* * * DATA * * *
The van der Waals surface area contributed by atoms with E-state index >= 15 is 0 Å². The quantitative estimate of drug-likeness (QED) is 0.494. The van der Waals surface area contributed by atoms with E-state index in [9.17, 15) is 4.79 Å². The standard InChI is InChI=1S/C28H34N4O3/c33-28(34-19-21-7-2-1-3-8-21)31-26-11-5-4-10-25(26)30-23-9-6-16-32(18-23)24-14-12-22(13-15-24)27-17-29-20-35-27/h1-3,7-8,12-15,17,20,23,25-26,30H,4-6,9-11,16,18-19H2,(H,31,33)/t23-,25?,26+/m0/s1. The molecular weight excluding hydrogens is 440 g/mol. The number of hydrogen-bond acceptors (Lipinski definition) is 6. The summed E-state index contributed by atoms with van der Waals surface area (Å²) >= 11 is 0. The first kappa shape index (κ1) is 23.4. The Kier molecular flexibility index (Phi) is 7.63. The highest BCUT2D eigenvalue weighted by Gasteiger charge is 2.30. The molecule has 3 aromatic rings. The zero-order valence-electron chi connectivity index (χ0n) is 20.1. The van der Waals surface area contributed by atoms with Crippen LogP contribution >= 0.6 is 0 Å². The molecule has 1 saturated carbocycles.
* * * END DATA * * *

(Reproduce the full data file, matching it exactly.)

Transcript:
The van der Waals surface area contributed by atoms with E-state index >= 15 is 0 Å². The quantitative estimate of drug-likeness (QED) is 0.494. The van der Waals surface area contributed by atoms with E-state index in [9.17, 15) is 4.79 Å². The standard InChI is InChI=1S/C28H34N4O3/c33-28(34-19-21-7-2-1-3-8-21)31-26-11-5-4-10-25(26)30-23-9-6-16-32(18-23)24-14-12-22(13-15-24)27-17-29-20-35-27/h1-3,7-8,12-15,17,20,23,25-26,30H,4-6,9-11,16,18-19H2,(H,31,33)/t23-,25?,26+/m0/s1. The molecular weight excluding hydrogens is 440 g/mol. The number of hydrogen-bond acceptors (Lipinski definition) is 6. The summed E-state index contributed by atoms with van der Waals surface area (Å²) >= 11 is 0. The first kappa shape index (κ1) is 23.4. The Kier molecular flexibility index (Phi) is 7.63. The highest BCUT2D eigenvalue weighted by Gasteiger charge is 2.30. The molecule has 3 aromatic rings. The zero-order valence-electron chi connectivity index (χ0n) is 20.1. The van der Waals surface area contributed by atoms with Crippen LogP contribution >= 0.6 is 0 Å². The molecule has 1 saturated carbocycles.